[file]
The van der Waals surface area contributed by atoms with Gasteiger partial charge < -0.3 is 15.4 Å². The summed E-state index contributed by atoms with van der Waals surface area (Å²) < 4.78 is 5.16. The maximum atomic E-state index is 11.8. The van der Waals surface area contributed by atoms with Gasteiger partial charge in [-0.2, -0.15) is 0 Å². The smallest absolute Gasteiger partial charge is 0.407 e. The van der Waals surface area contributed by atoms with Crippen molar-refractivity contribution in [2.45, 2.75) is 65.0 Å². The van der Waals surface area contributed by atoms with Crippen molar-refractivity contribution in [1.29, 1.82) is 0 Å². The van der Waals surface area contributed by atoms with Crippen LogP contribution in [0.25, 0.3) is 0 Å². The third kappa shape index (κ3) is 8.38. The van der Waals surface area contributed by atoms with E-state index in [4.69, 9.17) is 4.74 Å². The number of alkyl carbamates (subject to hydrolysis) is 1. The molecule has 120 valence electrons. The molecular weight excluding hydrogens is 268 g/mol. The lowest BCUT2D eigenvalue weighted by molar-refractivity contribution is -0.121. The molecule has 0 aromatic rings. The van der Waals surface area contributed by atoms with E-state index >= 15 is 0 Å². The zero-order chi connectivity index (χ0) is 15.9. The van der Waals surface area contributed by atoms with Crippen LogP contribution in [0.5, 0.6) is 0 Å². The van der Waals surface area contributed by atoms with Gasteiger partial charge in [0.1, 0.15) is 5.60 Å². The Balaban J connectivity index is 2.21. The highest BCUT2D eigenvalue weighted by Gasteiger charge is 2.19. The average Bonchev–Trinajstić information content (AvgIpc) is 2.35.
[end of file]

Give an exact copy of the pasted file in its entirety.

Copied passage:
The van der Waals surface area contributed by atoms with Gasteiger partial charge < -0.3 is 15.4 Å². The summed E-state index contributed by atoms with van der Waals surface area (Å²) < 4.78 is 5.16. The maximum atomic E-state index is 11.8. The van der Waals surface area contributed by atoms with Gasteiger partial charge in [-0.2, -0.15) is 0 Å². The smallest absolute Gasteiger partial charge is 0.407 e. The van der Waals surface area contributed by atoms with Crippen molar-refractivity contribution in [2.45, 2.75) is 65.0 Å². The van der Waals surface area contributed by atoms with Crippen molar-refractivity contribution in [1.29, 1.82) is 0 Å². The van der Waals surface area contributed by atoms with Crippen LogP contribution in [0.25, 0.3) is 0 Å². The third kappa shape index (κ3) is 8.38. The van der Waals surface area contributed by atoms with E-state index in [4.69, 9.17) is 4.74 Å². The number of alkyl carbamates (subject to hydrolysis) is 1. The molecule has 120 valence electrons. The molecular weight excluding hydrogens is 268 g/mol. The lowest BCUT2D eigenvalue weighted by molar-refractivity contribution is -0.121. The molecule has 0 aromatic rings. The van der Waals surface area contributed by atoms with E-state index >= 15 is 0 Å². The zero-order chi connectivity index (χ0) is 15.9. The van der Waals surface area contributed by atoms with Crippen LogP contribution in [0.5, 0.6) is 0 Å². The van der Waals surface area contributed by atoms with Gasteiger partial charge in [0.1, 0.15) is 5.60 Å². The Balaban J connectivity index is 2.21. The highest BCUT2D eigenvalue weighted by Gasteiger charge is 2.19. The average Bonchev–Trinajstić information content (AvgIpc) is 2.35.